As COVID Precautions Drop, Black Americans Remain More Affected — and More Concerned


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By Margo Snipe, Capital B

A recent survey found Black respondents were more concerned about COVID than their white counterparts, and more likely to think the worst was yet to come.

A woman is tested for COVID-19 at a testing site on July 22, 2020 in Orlando, Florida. (Photo by Paul Hennessy/NurPhoto via Getty Images)

Pastor Robert Pope has been talking about COVID-19 since the virus first took hold. He talks about it at the gas station, at restaurants, and – most frequently – at his church…

As the number of cases has declined following the omicron surge, Pope sees his community feeling safer. They’re loosening up a bit too much, he said: “They’re getting way ahead of the stats.”

California recently stopped requiring masks indoors, including in schools and child care centers, as the state moves to an “endemic” approach to managing the virus. That approach is rooted in the idea that, while the virus is still present, caseloads are at a level that medical institutions can handle. It’s a shift from the crisis state of the pandemic, when hospitals were overwhelmed and testing was limited…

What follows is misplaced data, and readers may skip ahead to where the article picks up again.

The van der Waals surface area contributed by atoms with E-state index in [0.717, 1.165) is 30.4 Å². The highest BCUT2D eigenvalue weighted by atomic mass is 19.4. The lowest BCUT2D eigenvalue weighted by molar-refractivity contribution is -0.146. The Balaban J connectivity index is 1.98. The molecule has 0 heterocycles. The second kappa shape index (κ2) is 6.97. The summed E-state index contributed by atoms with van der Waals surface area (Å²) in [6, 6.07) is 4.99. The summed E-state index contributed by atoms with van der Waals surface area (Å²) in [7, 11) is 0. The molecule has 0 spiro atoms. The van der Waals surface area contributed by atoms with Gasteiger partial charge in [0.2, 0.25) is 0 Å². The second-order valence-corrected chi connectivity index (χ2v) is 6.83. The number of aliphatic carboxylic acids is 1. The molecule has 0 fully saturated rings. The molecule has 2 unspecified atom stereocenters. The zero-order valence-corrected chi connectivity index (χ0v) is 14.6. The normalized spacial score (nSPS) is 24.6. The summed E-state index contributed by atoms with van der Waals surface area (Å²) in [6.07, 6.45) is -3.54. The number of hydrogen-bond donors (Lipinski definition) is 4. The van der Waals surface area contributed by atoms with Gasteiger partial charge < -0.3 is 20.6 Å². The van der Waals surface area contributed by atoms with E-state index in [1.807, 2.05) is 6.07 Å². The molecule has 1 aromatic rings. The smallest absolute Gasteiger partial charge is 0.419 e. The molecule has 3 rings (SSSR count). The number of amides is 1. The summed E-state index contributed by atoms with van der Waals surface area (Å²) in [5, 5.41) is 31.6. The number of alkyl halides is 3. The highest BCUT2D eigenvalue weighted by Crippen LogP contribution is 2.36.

Pastor Pope said he’s hearing more varied opinions within his community about this phase of the pandemic and how to proceed. 

“We don’t agree on everything,” he said. “Some are more cautious. Some are less cautious. Some are for masks. Some are for vaccinations.”

He understands that people are ready to get back to life as it was before the virus swept through the community and he said he sees them removing masks.

Learn about COVID-19’s unique impact on Black communities.

Unfortunately, some efforts to protect the Black community have been squashed. Concerns about COVID-19 are also joined by vaccine hesitancy.

More breaking news, including COVID-19 updates, here.

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